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Copyright Guide: Fair Dealing

What is Fair Dealing?

Fair dealing in Canada, as defined in the Canadian Copyright Act, is use of material with attribution for the pupose of research, private study, education, parody, satire, criticism, review, and/or news reporting. 

When determining what is "fair", the precedent setting user right case in 2004 CCH Canadian Ltd. v. the Law Society of Upper Canada outlined six principles to consider: 

1) the purpose of the copying (research? private study? criticism? commercial purposes? educational use? parody or satire?)
2) the character of the copying (is the plan to make a single copy? multiple copies? will the copy be destroyed when its use is completed?)
3) the amount of the work to be copied and the importance of the work (will the copying be a significant part of the work?)
4) alternatives to the work to be copied (is there a non-copyrighted equivalent available?)
5) the nature of the work (is it published? unpublished? confidential?)
6) the effect of the copying on the work (will it compete with the market of the original work?)

Additionally, or for added clarification, and as noted in CAUT Guidelines for the Use of Copyrighted Material (February 2013): 

  • fair dealing applies regardless of format, e.g. paper or digital works,
  • making a single copy from a work for each member of a defined group is likely to be fair (e.g. class handouts),
  • copying more than 10% of a work MAY be fair depending on the circumstances (e.g., copying is less likely to be fair the greater the percentage of the entire work is composed of the following parts), but generally it is likely fair to:
    1. copy an entire chapter from a book; 
    2. copy an entire article from a periodical;
    3. copy an entire short story, play, poem or essay from a book or periodical;
    4. copy an entire entry from an encyclopedia, dictionary, annotated bibliography, or similar reference book;
    5. copy an entire reproduction of an artisitc work from a book or periodical; and
    6. copy a single musical score from a book or periodical. 
  • copying is more likely to be fair if it is done for a restricted audience, e.g., posting copied works to a secure system that is password protected,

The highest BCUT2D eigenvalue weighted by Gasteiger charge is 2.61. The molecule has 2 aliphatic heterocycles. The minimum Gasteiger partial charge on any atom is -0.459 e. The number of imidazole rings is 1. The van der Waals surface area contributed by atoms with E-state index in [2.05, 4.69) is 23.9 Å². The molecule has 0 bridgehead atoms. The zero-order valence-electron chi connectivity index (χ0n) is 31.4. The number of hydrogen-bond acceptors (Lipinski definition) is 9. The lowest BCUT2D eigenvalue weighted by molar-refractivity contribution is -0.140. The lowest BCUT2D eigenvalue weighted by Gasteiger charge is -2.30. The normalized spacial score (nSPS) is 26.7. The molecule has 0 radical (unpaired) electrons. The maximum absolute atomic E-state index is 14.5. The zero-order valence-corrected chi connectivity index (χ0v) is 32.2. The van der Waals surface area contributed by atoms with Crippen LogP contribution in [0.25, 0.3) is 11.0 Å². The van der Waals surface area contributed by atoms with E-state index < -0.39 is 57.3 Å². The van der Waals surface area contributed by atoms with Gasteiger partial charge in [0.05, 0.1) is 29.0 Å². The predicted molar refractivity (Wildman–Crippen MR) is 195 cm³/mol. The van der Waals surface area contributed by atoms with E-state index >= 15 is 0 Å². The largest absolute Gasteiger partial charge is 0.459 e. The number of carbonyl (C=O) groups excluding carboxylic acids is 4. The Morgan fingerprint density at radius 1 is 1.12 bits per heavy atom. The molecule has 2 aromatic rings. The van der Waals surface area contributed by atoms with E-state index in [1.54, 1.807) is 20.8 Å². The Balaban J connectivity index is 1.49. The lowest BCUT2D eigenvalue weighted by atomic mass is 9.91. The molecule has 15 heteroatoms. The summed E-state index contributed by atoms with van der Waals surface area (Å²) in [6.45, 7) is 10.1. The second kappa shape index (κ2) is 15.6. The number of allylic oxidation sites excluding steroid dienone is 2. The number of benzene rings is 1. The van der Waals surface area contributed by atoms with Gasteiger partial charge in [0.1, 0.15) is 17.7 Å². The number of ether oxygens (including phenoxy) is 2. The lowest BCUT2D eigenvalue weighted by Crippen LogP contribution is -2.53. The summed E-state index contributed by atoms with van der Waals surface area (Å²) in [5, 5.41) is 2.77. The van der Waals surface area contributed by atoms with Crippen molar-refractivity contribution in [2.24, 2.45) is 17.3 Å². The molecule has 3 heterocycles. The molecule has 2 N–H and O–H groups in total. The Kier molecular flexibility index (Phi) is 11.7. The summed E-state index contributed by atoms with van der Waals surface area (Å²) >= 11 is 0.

• the nature of a work contributes to the determination of the fairness of copying, for example:
    1. an academic article lends itself to a fair dealing analysis, but
    2. a proprietary workbook, work card, assignment sheet, test, exam paper, business case, or a course manual are much less likely to lend themselves to a fair dealing analysis, keeping in mind that as a general rule, copying should not substitute for the purchase of learning materials.
  • reproduction should only be done from a lawful copy of the work,
  • copies should reference the name of the creator (e.g., author or artist), the title of the publication from which the copy was made, and the name of the publisher (see sections 29.1 and 29.2 of the Copyright Act for attribution requirements for purposes of criticism, review and news reporting), 
  • copying fees must be no greater than the actual cost of making and delivering the copy,
  • individuals can make fair dealing copies on behalf of others, e.g. students may make personal copies for other students, or a librarian may make a personal copy for a researcher, and
  • copying articles, chapters, or small excerpts to put on reserve for members of a class is likely to be fair, but systematic and extensive copying of material from a textbook for a large class is likely to be unfair.

                        

Fair Dealing versus Fair Use

Supreme Court Decisions Involving Copyright & Fair Dealing